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Sci Transl Med. 2020 Feb 12;12(530). pii: eaax0876. doi: 10.1126/scitranslmed.aax0876.

Engineered probiotics for local tumor delivery of checkpoint blockade nanobodies.

Author information

1
Department of Biomedical Engineering, Columbia University, New York, NY 10027, USA.
2
Department of Comparative Medicine, University of Washington, Seattle, WA 98195, USA.
3
Department of Microbiology & Immunology, Vagelos College of Physicians and Surgeons of Columbia University, New York, NY 10032, USA.
4
Herbert Irving Comprehensive Cancer Center, Columbia University, New York, NY 10027, USA.
5
Department of Biomedical Engineering, Columbia University, New York, NY 10027, USA. td2506@columbia.edu.
6
Data Science Institute, Columbia University, New York, NY 10027, USA.

Abstract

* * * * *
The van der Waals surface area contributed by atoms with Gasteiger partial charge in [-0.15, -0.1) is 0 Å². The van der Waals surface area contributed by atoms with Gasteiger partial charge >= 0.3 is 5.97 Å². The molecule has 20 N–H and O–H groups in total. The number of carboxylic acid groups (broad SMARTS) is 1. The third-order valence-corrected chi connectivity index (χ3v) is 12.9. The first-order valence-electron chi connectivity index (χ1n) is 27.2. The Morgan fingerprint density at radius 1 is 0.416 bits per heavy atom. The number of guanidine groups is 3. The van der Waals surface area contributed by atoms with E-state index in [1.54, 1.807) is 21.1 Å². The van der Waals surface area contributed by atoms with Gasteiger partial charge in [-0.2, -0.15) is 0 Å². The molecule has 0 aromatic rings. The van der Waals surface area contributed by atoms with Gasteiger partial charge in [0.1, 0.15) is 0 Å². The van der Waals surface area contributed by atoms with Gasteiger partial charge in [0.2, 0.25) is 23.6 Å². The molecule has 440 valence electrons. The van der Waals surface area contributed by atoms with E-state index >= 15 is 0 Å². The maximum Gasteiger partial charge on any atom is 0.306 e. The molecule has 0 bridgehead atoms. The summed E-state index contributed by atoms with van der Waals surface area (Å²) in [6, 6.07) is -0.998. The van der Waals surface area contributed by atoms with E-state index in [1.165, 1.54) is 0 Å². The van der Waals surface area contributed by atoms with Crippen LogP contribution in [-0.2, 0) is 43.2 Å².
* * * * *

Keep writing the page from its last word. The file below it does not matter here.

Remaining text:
Checkpoint inhibitors have revolutionized cancer therapy but only work in a subset of patients and can lead to a multitude of toxicities, suggesting the need for more targeted delivery systems. Because of their preferential colonization of tumors, microbes are a natural platform for the local delivery of cancer therapeutics. Here, we engineer a probiotic bacteria system for the controlled production and intratumoral release of nanobodies targeting programmed cell death-ligand 1 (PD-L1) and cytotoxic T lymphocyte-associated protein-4 (CTLA-4) using a stabilized lysing release mechanism. We used computational modeling coupled with experimental validation of lysis circuit dynamics to determine the optimal genetic circuit parameters for maximal therapeutic efficacy. A single injection of this engineered system demonstrated an enhanced therapeutic response compared to analogous clinically relevant antibodies, resulting in tumor regression in syngeneic mouse models. Supporting the potentiation of a systemic immune response, we observed a relative increase in activated T cells, an abscopal effect, and corresponding increases in systemic T cell memory populations in mice treated with probiotically delivered checkpoint inhibitors. Last, we leveraged the modularity of our platform to achieve enhanced therapeutic efficacy in a poorly immunogenic syngeneic mouse model through effective combinations with a probiotically produced cytokine, granulocyte-macrophage colony-stimulating factor (GM-CSF). Together, these results demonstrate that our engineered probiotic system bridges synthetic biology and immunology to improve upon checkpoint blockade delivery.

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